Martha is, frankly, a piece of work. She has affairs with highly placed Germans and a long-term affair with a Russian agent. She is out and about provoking grumbling, if not consternation, among consular staff. How did this not exasperate her rather strait-laced father?
“My sense is that this is a time when people gave their children a lot more independence at a younger age,” Larson says. “I’m a father of three daughters [they are 22, 20 and 17 years old] and we’re close, but I can’t pretend, at this moment, to know what goes on in their REAL lives. They could be dancing on a table in a bar right now. I think there is a sort of wishful blindness that all fathers engage in.”
Ambassador Dodd, on the other hand, is an almost Mr. Smith Goes to Washington character. A history professor with a dry sense of humor and a strong belief in Jeffersonian principles, he was friends with Carl Sandburg and President Woodrow Wilson. He shipped his unprepossessing Chevy to Berlin, raising eyebrows among both scornful U.S. State Department elites and the Nazi leadership, which prized symbols of wealth and brute power. Many in the foreign service thought he was out of his depth.
“To his credit I actually think he did exactly what he should have done in that era,” Larson says. “He wasn’t kowtowing to the Nazis. He had his own prejudices about the Jews and so forth, but they were sort of an ambient background prejudice, they weren’t going to get in his way. I think in some weird way he was the right man, in that place at the right time, because he drew a line, a moral line. Especially after the events of June 30, 1934, he reacted appropriately, with horror. If the world had done the same thing, who knows how things would have turned out. The conventional wisdom is to criticize him. But there are those who refer to him as Cassandra, because he knew before everyone else what was happening. I think that’s accurate.”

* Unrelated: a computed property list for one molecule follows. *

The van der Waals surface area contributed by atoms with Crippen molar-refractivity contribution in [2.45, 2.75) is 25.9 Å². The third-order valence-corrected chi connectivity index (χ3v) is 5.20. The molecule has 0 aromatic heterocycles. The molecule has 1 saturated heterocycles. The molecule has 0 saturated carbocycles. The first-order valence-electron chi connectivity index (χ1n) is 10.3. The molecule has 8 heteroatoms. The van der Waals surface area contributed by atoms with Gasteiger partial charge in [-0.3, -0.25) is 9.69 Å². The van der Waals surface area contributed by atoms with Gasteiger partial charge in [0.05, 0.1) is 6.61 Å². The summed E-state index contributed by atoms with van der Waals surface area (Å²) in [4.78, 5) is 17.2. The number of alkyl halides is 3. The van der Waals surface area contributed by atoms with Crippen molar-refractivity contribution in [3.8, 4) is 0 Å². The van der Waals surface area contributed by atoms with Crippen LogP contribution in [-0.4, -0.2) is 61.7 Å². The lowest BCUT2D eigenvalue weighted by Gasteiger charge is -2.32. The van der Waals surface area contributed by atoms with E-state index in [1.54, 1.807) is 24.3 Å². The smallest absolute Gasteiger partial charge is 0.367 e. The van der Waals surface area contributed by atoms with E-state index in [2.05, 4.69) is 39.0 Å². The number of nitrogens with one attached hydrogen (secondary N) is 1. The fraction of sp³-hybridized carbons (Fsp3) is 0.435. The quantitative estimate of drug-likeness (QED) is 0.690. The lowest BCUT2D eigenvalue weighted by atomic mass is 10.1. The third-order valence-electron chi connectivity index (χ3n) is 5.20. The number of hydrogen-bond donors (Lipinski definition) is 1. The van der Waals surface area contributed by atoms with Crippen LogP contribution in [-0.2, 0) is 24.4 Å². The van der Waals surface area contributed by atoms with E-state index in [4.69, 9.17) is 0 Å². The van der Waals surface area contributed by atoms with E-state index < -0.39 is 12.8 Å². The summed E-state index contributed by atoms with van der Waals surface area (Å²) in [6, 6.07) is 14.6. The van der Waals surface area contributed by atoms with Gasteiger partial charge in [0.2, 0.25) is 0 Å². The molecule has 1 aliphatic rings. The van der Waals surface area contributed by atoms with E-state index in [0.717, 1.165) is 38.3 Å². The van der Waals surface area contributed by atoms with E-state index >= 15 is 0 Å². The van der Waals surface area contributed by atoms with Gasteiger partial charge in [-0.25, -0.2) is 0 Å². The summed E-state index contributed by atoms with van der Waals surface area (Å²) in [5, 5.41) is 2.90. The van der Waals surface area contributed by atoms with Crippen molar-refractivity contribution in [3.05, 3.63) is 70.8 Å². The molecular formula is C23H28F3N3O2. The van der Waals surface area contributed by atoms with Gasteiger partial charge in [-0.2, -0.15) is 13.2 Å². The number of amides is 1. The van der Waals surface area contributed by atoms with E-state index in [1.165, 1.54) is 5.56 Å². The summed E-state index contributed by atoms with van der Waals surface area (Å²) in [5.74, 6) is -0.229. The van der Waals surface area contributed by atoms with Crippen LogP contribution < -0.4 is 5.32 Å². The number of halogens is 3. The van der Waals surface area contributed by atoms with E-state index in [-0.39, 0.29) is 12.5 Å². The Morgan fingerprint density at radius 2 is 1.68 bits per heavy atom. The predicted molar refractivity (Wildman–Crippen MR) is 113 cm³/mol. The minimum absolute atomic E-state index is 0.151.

In Larson’s telling, what happens in Berlin unfolds in chilling detail. “Getting the detail right is a very important part of my mission,” Larson says. “I want to present, to the extent I can, what something smelled like, what the weather was like.”
Yet despite his love of discovering historical detail, Larson doesn’t think of himself as a historian. “Partly that’s because there are multiple layers of dust that accumulate in one’s mind when one says the word historian,” he says, laughing. “I think of myself more as an animator of history. Now I’m not talking at all about making stuff up. I mean finding enough details to put into the narrative that readers will connect the dots and the story will come alive. So my goal is to bring the past alive and to create a historical experience.
“Ideally, I want somebody to jump into the book at the beginning and in one night or two or three or four read all the way through it and at the end come out of that book feeling as though they had experienced a past time in almost a physical way,” Larson says.
By that measure in particular, In the Garden of Beasts is a resounding success. It will keep you up late at night, turning the pages.